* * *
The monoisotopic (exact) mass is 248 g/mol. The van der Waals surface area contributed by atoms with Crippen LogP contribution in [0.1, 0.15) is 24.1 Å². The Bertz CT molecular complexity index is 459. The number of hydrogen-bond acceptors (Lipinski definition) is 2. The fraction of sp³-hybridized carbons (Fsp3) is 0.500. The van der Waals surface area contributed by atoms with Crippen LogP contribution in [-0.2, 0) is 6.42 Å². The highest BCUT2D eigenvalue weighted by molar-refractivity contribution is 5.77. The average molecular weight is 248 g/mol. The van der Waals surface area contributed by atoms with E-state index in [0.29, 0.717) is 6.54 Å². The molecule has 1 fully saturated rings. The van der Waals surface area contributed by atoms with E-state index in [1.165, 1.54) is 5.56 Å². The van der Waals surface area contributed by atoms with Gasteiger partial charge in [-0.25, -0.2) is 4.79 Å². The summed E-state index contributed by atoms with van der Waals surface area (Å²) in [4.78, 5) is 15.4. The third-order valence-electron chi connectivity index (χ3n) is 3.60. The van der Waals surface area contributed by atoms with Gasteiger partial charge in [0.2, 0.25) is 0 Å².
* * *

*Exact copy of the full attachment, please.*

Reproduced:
The monoisotopic (exact) mass is 248 g/mol. The van der Waals surface area contributed by atoms with Crippen LogP contribution in [0.1, 0.15) is 24.1 Å². The Bertz CT molecular complexity index is 459. The number of hydrogen-bond acceptors (Lipinski definition) is 2. The fraction of sp³-hybridized carbons (Fsp3) is 0.500. The van der Waals surface area contributed by atoms with Crippen LogP contribution in [-0.2, 0) is 6.42 Å². The highest BCUT2D eigenvalue weighted by molar-refractivity contribution is 5.77. The average molecular weight is 248 g/mol. The van der Waals surface area contributed by atoms with E-state index in [0.29, 0.717) is 6.54 Å². The molecule has 1 fully saturated rings. The van der Waals surface area contributed by atoms with E-state index in [1.165, 1.54) is 5.56 Å². The van der Waals surface area contributed by atoms with Gasteiger partial charge in [-0.25, -0.2) is 4.79 Å². The summed E-state index contributed by atoms with van der Waals surface area (Å²) in [4.78, 5) is 15.4. The third-order valence-electron chi connectivity index (χ3n) is 3.60. The van der Waals surface area contributed by atoms with Gasteiger partial charge in [0.2, 0.25) is 0 Å².